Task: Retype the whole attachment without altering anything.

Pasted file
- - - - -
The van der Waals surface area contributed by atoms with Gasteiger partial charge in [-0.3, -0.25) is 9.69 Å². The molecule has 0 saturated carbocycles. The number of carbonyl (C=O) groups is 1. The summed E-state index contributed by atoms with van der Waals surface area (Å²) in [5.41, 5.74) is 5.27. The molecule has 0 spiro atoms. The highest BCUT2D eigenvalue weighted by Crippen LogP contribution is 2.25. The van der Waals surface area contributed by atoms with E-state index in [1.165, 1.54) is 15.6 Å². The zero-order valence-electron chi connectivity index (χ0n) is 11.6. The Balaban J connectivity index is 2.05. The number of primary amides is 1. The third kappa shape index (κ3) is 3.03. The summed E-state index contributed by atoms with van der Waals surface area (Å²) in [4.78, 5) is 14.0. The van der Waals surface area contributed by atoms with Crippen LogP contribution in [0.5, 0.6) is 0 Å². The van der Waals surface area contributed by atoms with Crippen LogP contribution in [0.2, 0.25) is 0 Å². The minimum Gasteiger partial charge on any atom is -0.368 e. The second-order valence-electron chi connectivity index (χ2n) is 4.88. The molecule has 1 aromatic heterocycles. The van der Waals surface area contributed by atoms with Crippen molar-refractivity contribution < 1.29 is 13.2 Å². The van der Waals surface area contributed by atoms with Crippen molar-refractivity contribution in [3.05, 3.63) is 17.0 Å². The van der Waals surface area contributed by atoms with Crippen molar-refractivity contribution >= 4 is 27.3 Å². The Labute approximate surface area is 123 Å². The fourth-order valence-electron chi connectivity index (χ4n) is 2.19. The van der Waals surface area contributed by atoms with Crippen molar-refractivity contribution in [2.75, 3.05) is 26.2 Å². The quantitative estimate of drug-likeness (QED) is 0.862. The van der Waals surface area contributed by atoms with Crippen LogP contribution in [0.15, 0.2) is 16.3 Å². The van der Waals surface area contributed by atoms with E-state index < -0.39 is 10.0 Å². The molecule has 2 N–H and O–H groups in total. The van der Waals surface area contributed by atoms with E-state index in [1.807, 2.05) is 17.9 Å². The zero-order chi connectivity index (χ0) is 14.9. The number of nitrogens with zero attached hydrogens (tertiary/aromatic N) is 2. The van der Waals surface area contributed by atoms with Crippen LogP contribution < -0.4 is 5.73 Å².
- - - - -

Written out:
The van der Waals surface area contributed by atoms with Gasteiger partial charge in [-0.3, -0.25) is 9.69 Å². The molecule has 0 saturated carbocycles. The number of carbonyl (C=O) groups is 1. The summed E-state index contributed by atoms with van der Waals surface area (Å²) in [5.41, 5.74) is 5.27. The molecule has 0 spiro atoms. The highest BCUT2D eigenvalue weighted by Crippen LogP contribution is 2.25. The van der Waals surface area contributed by atoms with E-state index in [1.165, 1.54) is 15.6 Å². The zero-order valence-electron chi connectivity index (χ0n) is 11.6. The Balaban J connectivity index is 2.05. The number of primary amides is 1. The third kappa shape index (κ3) is 3.03. The summed E-state index contributed by atoms with van der Waals surface area (Å²) in [4.78, 5) is 14.0. The van der Waals surface area contributed by atoms with Crippen LogP contribution in [0.5, 0.6) is 0 Å². The van der Waals surface area contributed by atoms with Crippen LogP contribution in [0.2, 0.25) is 0 Å². The minimum Gasteiger partial charge on any atom is -0.368 e. The second-order valence-electron chi connectivity index (χ2n) is 4.88. The molecule has 1 aromatic heterocycles. The van der Waals surface area contributed by atoms with Crippen molar-refractivity contribution < 1.29 is 13.2 Å². The van der Waals surface area contributed by atoms with Crippen molar-refractivity contribution in [3.05, 3.63) is 17.0 Å². The van der Waals surface area contributed by atoms with Crippen molar-refractivity contribution >= 4 is 27.3 Å². The Labute approximate surface area is 123 Å². The fourth-order valence-electron chi connectivity index (χ4n) is 2.19. The van der Waals surface area contributed by atoms with Crippen molar-refractivity contribution in [2.75, 3.05) is 26.2 Å². The quantitative estimate of drug-likeness (QED) is 0.862. The van der Waals surface area contributed by atoms with Crippen LogP contribution in [0.15, 0.2) is 16.3 Å². The van der Waals surface area contributed by atoms with E-state index < -0.39 is 10.0 Å². The molecule has 2 N–H and O–H groups in total. The van der Waals surface area contributed by atoms with E-state index in [1.807, 2.05) is 17.9 Å². The zero-order chi connectivity index (χ0) is 14.9. The number of nitrogens with zero attached hydrogens (tertiary/aromatic N) is 2. The van der Waals surface area contributed by atoms with Crippen LogP contribution < -0.4 is 5.73 Å².